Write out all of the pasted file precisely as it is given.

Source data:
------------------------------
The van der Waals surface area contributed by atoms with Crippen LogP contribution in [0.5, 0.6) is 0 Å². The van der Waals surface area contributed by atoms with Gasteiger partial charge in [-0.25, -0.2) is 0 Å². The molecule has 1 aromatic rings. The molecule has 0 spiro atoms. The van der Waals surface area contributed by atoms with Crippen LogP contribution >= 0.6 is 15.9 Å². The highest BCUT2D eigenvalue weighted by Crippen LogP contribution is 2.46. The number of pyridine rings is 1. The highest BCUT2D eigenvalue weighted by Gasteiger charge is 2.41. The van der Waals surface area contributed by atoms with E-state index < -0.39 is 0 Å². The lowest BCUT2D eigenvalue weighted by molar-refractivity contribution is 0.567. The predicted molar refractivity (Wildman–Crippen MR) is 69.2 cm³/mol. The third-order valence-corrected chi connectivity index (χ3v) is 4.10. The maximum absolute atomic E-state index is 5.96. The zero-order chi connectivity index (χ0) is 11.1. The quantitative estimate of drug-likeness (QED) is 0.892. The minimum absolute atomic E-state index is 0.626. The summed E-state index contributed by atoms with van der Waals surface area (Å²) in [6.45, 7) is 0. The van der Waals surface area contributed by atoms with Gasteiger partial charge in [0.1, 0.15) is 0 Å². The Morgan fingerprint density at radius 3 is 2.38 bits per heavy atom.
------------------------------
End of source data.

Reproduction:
The van der Waals surface area contributed by atoms with Crippen LogP contribution in [0.5, 0.6) is 0 Å². The van der Waals surface area contributed by atoms with Gasteiger partial charge in [-0.25, -0.2) is 0 Å². The molecule has 1 aromatic rings. The molecule has 0 spiro atoms. The van der Waals surface area contributed by atoms with Crippen LogP contribution >= 0.6 is 15.9 Å². The highest BCUT2D eigenvalue weighted by Crippen LogP contribution is 2.46. The number of pyridine rings is 1. The highest BCUT2D eigenvalue weighted by Gasteiger charge is 2.41. The van der Waals surface area contributed by atoms with E-state index < -0.39 is 0 Å². The lowest BCUT2D eigenvalue weighted by molar-refractivity contribution is 0.567. The predicted molar refractivity (Wildman–Crippen MR) is 69.2 cm³/mol. The third-order valence-corrected chi connectivity index (χ3v) is 4.10. The maximum absolute atomic E-state index is 5.96. The zero-order chi connectivity index (χ0) is 11.1. The quantitative estimate of drug-likeness (QED) is 0.892. The minimum absolute atomic E-state index is 0.626. The summed E-state index contributed by atoms with van der Waals surface area (Å²) in [6.45, 7) is 0. The van der Waals surface area contributed by atoms with Gasteiger partial charge in [0.1, 0.15) is 0 Å². The Morgan fingerprint density at radius 3 is 2.38 bits per heavy atom.